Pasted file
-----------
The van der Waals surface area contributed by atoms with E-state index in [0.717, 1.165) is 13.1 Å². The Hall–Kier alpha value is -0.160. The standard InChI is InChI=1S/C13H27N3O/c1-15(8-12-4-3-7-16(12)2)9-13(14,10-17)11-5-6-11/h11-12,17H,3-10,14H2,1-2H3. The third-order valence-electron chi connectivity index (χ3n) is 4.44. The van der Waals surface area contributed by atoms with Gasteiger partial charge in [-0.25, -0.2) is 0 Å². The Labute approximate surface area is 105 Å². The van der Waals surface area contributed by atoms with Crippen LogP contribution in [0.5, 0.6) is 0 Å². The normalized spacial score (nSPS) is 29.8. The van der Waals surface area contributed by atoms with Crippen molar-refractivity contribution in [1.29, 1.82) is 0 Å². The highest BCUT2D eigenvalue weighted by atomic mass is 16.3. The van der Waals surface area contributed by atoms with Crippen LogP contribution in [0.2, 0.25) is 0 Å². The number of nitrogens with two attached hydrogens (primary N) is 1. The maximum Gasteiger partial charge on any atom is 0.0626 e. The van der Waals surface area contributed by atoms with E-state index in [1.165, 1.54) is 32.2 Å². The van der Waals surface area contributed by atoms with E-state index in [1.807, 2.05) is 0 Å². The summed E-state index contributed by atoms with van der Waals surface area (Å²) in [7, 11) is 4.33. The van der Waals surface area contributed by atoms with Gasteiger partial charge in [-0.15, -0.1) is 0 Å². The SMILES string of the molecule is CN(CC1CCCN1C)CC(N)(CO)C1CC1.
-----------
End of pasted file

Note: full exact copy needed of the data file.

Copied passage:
The van der Waals surface area contributed by atoms with E-state index in [0.717, 1.165) is 13.1 Å². The Hall–Kier alpha value is -0.160. The standard InChI is InChI=1S/C13H27N3O/c1-15(8-12-4-3-7-16(12)2)9-13(14,10-17)11-5-6-11/h11-12,17H,3-10,14H2,1-2H3. The third-order valence-electron chi connectivity index (χ3n) is 4.44. The van der Waals surface area contributed by atoms with Gasteiger partial charge in [-0.25, -0.2) is 0 Å². The Labute approximate surface area is 105 Å². The van der Waals surface area contributed by atoms with Crippen LogP contribution in [0.5, 0.6) is 0 Å². The normalized spacial score (nSPS) is 29.8. The van der Waals surface area contributed by atoms with Crippen molar-refractivity contribution in [1.29, 1.82) is 0 Å². The highest BCUT2D eigenvalue weighted by atomic mass is 16.3. The van der Waals surface area contributed by atoms with Crippen LogP contribution in [0.2, 0.25) is 0 Å². The number of nitrogens with two attached hydrogens (primary N) is 1. The maximum Gasteiger partial charge on any atom is 0.0626 e. The van der Waals surface area contributed by atoms with E-state index in [1.165, 1.54) is 32.2 Å². The van der Waals surface area contributed by atoms with E-state index in [1.807, 2.05) is 0 Å². The summed E-state index contributed by atoms with van der Waals surface area (Å²) in [7, 11) is 4.33. The van der Waals surface area contributed by atoms with Gasteiger partial charge in [-0.15, -0.1) is 0 Å². The SMILES string of the molecule is CN(CC1CCCN1C)CC(N)(CO)C1CC1.